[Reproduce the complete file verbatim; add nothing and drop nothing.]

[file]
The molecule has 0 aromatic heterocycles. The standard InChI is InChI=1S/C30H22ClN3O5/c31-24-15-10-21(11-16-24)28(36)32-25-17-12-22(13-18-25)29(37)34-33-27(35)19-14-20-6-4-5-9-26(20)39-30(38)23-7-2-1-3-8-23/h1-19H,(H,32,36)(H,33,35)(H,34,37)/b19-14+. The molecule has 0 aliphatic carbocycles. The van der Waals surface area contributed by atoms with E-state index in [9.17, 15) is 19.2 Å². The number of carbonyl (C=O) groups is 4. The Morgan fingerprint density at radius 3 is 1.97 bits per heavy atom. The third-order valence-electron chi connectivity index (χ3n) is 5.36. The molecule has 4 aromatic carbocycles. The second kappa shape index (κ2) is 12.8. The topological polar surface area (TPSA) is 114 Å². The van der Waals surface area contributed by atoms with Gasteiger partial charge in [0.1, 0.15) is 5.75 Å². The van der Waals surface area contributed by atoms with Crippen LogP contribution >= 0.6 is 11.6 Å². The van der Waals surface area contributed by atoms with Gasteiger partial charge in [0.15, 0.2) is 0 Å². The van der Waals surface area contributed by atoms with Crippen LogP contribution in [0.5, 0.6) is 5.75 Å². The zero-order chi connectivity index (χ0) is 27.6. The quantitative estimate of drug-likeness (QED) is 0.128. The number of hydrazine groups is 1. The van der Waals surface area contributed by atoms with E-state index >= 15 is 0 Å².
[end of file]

The molecule has 0 aromatic heterocycles. The standard InChI is InChI=1S/C30H22ClN3O5/c31-24-15-10-21(11-16-24)28(36)32-25-17-12-22(13-18-25)29(37)34-33-27(35)19-14-20-6-4-5-9-26(20)39-30(38)23-7-2-1-3-8-23/h1-19H,(H,32,36)(H,33,35)(H,34,37)/b19-14+. The molecule has 0 aliphatic carbocycles. The van der Waals surface area contributed by atoms with E-state index in [9.17, 15) is 19.2 Å². The number of carbonyl (C=O) groups is 4. The Morgan fingerprint density at radius 3 is 1.97 bits per heavy atom. The third-order valence-electron chi connectivity index (χ3n) is 5.36. The molecule has 4 aromatic carbocycles. The second kappa shape index (κ2) is 12.8. The topological polar surface area (TPSA) is 114 Å². The van der Waals surface area contributed by atoms with Gasteiger partial charge in [0.1, 0.15) is 5.75 Å². The van der Waals surface area contributed by atoms with Crippen LogP contribution >= 0.6 is 11.6 Å². The van der Waals surface area contributed by atoms with Gasteiger partial charge in [0.15, 0.2) is 0 Å². The van der Waals surface area contributed by atoms with Crippen LogP contribution in [0.5, 0.6) is 5.75 Å². The zero-order chi connectivity index (χ0) is 27.6. The quantitative estimate of drug-likeness (QED) is 0.128. The number of hydrazine groups is 1. The van der Waals surface area contributed by atoms with E-state index >= 15 is 0 Å².